Pay Day Loans: Big Business for Them, Headache for You
HILL AIR FORCE BASE, Utah -- In an interview on "Dan Rather Reports," Mary Ann Olson said she took out a payday loan for $140 and ended up paying back more than $2,000. She turned to them because she didn't have enough savings to purchase a pair of orthopedic shoes due to multiple sclerosis. She believed it was the only option to solve her money problem.
Unfortunately that's true for military members as well, who some say are the payday loan's best customer.
In the same report, a military member took out a $300 loan from a payday lender near his base and ended up having to pay back $15,000. He went to the payday shop because he was short of cash and had expenses associated with raising three children. On payday, he would go store to store, borrowing money from one lender to pay off another.
There are better options when seeking help.
Financial stability is a major factor for readiness, wellness and security. It's extremely difficult for an Airman to deploy, or be productive for that matter, if he has financial difficulties. Financial woes are also a common thread in suicide cases as well. That's why it's important we work together to solve some of these issues.
Payday loans have become a $40 billion business and are especially prominent outside military bases. David VanBeekum, a market manager for a local bank near Hill Air Force Base helps to educate Airmen about how payday loans work. He said Utah has 350 payday lenders and almost 10 percent of them are located just outside the base's gates.
But you don't have to physically go to the stores. The Internet has 2.5 million links for payday loans, 4 million for cash advance sites; and 31 million for check advance sites. In addition, the Hill Air Force Base Airman and Family Readiness Center, which offers financial counseling services for military members, found that in California the payday loan outlets outnumber McDonalds and Burger King restaurants combined.
Typically, payday loans are for relatively small amounts of money in increments of $100, up to $1,000. It's easy to obtain one of these loans. All anyone needs is a bank account, proof of a steady income such as a pay statement, and a simple form of identification. It takes about 20 minutes to secure a loan.
Payday lenders target women, those who earn $25,000 or less per year, minorities, and military members. The borrower writes a personal check or grants electronic access for the amount of the loan and a finance charge. However, these loans are not long term and become due on the borrower's next payday, either in one or two weeks. The interest compounds quickly and calculates to an average of 390 to 780 percent annual percentage rate. There's no payback installment plan so the borrower must pay the entire amount due in order to avoid another finance charge associated with an extension of the entire loan principle.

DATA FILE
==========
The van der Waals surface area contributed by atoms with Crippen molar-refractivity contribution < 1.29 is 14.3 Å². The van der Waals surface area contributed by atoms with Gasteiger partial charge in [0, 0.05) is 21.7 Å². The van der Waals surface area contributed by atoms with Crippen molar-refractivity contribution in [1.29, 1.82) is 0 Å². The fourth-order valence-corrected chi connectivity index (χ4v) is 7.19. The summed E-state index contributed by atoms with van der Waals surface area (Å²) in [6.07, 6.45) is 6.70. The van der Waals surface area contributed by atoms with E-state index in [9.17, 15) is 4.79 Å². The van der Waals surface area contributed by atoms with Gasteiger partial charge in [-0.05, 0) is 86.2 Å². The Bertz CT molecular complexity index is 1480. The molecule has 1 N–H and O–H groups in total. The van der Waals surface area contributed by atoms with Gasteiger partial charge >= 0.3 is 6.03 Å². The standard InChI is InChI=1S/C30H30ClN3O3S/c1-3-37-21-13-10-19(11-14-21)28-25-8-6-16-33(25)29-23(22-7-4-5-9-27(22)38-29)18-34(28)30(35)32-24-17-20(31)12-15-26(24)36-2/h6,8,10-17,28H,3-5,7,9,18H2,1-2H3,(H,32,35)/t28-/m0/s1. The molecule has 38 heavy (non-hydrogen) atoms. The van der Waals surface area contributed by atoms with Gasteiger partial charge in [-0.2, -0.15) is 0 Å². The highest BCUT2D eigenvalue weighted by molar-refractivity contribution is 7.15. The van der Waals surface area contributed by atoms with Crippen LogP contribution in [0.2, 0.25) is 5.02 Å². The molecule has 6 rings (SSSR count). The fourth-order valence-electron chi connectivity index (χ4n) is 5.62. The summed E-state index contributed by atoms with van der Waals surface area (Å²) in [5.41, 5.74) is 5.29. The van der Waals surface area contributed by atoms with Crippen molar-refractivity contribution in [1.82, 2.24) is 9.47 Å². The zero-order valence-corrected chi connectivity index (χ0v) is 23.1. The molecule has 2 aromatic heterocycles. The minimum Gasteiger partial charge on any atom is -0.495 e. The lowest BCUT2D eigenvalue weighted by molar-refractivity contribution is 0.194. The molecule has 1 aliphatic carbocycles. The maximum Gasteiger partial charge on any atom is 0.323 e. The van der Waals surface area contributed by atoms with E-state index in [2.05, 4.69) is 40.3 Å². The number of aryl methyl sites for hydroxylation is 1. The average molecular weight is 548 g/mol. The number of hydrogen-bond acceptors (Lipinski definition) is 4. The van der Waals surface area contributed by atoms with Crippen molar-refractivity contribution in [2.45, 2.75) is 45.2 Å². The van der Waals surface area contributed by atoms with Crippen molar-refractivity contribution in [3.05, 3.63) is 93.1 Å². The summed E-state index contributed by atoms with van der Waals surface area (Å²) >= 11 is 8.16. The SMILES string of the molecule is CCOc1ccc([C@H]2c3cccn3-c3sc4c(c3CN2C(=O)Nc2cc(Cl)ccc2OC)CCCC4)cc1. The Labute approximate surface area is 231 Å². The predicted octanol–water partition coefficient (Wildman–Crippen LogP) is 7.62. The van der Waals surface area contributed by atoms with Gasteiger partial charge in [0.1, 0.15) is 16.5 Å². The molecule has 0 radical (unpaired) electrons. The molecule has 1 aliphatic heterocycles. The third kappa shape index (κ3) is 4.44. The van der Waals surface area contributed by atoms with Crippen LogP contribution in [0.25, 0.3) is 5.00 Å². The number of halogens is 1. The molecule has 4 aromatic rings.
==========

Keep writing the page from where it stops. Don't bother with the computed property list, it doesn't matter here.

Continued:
This style of business traps the borrower into a repetitive cycle. On average, a person choosing a payday lender ends up with eight to 12 loans per year. A successful payback of the loan is not reported to the credit bureaus and there are documented cases of companies resorting to unlawful or questionable collection tactics.
Each state establishes its own regulations, finance fees and interest rate limits, not the federal government, Mr. VanBeekum said. There's even a lender in Utah who charges as much 1,335 percent, and even though they're required by law to advertise the interest rate, 75 percent of them do not.
The Consumer Federation of America, a non-profit advocacy group, has studied the payday loan industry for the past 10 years and said the industry meets the criteria for predatory lenders who have abusive collection practices, balloon payments with unrealistic repayment terms, equity stripping associated with repeated refinancing and excessive fees, and excessive interest rates that may involve steering a borrower to a higher-cost loan.
Besides the high interest rates, CFA surveyors found they misrepresent themselves as check cashers even though they are not registered with the state as a check cashing entity. They will not cash your personal check. Instead, they are only willing to hold your check until payday. The lenders will threaten or badger the client into paying the loan and many people end up rolling over the entire balance of the loan, and thus incur the finance fees again. A number of payday lenders have also ignored the Electronic Fund Transfer Act and found ways to access a consumer's account when not authorized or when authorization was withdrawn.
Gina Rickertson, a payday lender in New Mexico, acknowledged that 70 percent of her customers are military. "Some of the military are my best customers -- and my most faithful paying, too," she said.
The truth is, military members do have alternatives for financial assistance. The Air Forces offers interest-free loans for those in need and they can receive free financial counseling. During the holidays, the top enlisted members always find families in need and ensure they have meals or gifts for their children. Also, military members receive monetary compensation for food and their medication is free. Most financial trouble comes from mismanagement, lack of knowledge, or revolving debt.
Continued education is key to combat against using these financial traps. The base briefs every first-term Airman as they report for duty. We all need to be aware of this trap and work to help our Airmen stay financially fit.